Mandee’s pregnancy progressed and before I knew it, the time had come to attend childbirth classes. Suddenly, the realization hit me. We were having a baby! The little fellow was on the way, getting ready to take up residence in the childless couple’s pad.

I did, however, discover that I much preferred the role of coach as opposed to birth-giver. After 18 hours of labor and an epidural, Clarke gave us a scare and came into our lives by emergency C-section.

We had remodeled the family room for mother and son to share. This way, all the baby stuff could stay in one part of the  house, leaving the rest intact. At least that was my plan. Of course, it was tough for Mandee to get any sleep in the same room as the little guy, so she took up residence in the guest room. Just one of my short-lived luxuries.

Never had our house seemed so small. Even when we’d had three teenagers at home, there was plenty of space. I’d forgotten babies are born with an entourage of equipment attached right to the umbilical cord – playpens, swings, bassinets, bottles, sterilizer, linens, furniture, and toys. Suddenly, my childless couple’s hangout had turned into Romper Room and I was Miss Connie. It was okay, because Dr. Laura said so. But, where was Dr. Laura when you needed her? Was she going to show up on Fridays and clean the house? She never did, just so you know.

Before we knew it, the little guy had stolen our hearts. Who were these giggling goofs we’d become? Again, we found ourselves chasing after a toddler when Mandee would be off to college or working at her part-time job. My only regret is that I’m not the one that made all the money on the bumper sticker that said, “If I’d known how much fun grandchildren were, I would have had them first!”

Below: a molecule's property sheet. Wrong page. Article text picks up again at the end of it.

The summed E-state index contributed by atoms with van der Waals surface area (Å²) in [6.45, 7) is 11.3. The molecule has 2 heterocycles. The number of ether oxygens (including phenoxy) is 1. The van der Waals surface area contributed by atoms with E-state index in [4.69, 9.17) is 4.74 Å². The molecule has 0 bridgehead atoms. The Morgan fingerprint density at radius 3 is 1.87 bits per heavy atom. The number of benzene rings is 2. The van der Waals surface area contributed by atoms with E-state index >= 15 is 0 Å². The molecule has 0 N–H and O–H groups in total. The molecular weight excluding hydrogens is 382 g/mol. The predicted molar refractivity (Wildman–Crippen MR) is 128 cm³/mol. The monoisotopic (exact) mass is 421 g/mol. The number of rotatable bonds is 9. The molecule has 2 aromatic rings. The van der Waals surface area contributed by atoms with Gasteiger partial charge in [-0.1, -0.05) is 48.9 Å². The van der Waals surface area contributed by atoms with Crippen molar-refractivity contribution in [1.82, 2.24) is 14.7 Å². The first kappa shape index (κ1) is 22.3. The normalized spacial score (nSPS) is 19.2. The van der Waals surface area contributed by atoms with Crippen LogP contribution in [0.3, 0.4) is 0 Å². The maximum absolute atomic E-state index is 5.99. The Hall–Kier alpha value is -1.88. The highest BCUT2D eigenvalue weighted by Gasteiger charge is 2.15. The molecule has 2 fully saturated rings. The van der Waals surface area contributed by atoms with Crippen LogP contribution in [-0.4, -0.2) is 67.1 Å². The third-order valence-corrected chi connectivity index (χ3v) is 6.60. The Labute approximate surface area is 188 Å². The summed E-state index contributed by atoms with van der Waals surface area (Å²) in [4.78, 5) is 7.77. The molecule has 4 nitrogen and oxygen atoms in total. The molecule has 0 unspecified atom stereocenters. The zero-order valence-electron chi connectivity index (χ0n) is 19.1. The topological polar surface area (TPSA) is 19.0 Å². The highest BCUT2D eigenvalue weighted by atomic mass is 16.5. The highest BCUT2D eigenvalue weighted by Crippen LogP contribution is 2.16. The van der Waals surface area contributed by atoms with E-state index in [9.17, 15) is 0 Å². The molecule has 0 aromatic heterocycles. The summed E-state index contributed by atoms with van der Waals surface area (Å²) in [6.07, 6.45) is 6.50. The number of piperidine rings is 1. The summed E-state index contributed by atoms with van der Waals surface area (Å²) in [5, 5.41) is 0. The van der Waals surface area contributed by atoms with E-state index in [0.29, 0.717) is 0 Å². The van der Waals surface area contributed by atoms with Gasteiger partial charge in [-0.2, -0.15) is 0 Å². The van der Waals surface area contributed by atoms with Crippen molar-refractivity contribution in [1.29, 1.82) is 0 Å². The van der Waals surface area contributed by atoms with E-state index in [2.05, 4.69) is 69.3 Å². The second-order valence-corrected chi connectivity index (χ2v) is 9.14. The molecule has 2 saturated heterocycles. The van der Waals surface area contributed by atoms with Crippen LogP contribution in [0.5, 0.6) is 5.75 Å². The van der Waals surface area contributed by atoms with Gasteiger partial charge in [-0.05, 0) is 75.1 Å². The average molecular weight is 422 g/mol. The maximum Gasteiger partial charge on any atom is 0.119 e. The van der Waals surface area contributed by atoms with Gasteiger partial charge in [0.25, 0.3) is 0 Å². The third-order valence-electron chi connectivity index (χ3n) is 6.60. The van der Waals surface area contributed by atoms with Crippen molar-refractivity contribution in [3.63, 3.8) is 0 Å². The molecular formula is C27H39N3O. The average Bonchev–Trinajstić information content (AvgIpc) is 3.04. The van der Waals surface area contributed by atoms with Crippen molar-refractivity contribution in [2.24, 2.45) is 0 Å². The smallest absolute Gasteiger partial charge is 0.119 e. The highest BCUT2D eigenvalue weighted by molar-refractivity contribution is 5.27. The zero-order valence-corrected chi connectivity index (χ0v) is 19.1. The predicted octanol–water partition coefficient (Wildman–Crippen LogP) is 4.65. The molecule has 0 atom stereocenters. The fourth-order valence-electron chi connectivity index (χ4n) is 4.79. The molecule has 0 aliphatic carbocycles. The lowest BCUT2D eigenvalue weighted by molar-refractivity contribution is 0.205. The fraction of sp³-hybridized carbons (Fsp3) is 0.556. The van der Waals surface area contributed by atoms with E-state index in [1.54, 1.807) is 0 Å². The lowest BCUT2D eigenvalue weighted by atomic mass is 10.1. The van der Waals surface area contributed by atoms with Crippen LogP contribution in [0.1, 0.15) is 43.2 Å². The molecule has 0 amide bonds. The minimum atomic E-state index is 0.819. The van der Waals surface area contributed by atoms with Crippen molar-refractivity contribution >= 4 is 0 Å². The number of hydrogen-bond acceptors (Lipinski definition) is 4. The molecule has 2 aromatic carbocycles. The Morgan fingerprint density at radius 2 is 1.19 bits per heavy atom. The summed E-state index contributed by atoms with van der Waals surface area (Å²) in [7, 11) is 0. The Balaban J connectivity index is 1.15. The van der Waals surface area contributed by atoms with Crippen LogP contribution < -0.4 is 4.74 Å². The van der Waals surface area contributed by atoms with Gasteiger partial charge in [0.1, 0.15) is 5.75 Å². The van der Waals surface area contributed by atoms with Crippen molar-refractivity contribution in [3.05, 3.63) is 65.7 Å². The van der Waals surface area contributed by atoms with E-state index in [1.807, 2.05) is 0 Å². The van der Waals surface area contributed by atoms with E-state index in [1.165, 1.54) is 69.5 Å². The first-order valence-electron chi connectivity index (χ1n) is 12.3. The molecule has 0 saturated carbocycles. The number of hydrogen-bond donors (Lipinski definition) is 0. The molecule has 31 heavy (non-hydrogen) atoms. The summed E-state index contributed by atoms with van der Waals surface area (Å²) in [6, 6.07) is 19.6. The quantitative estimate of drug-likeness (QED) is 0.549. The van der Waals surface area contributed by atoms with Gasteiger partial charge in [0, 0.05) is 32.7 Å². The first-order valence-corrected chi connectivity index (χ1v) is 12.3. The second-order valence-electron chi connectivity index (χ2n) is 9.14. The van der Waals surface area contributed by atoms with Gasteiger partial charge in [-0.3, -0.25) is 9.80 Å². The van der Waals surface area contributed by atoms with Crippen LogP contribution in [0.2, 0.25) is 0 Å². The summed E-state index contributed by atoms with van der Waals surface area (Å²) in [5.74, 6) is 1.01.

Clarke is now over two years old. Life without him would be hard to imagine. But, with Mandee’s impending marriage in just a few months, we’ll soon have to go through empty-nest syndrome again. It will be very different this time, much tougher. I have to keep assuring Jeff that the little guy will be spending as much time with Grampa as anyone. After all, the newlyweds will need time to themselves, right?

I’ve learned that surviving life can be somewhat of an art. For starters, you have to try not to take things too seriously. Things like fingerprints on the French doors stand for a little one I love and who loves me unconditionally. Toys all over the house means we have more than we need, when all we really need is each other. Stains on the carpet mean you buy a user-friendly steam cleaner and pretend it’s not an extra chore.

Surviving the challenges we face in life can be overwhelming, especially when we thing we’ve already got it all figured out. Happiness comes when we accept that we’ll never have it all figured out. Knowing that God is there to walk us through whatever comes our way is certainly comforting, but seeing how He brings happiness and joy in the midst of adversity is truly amazing.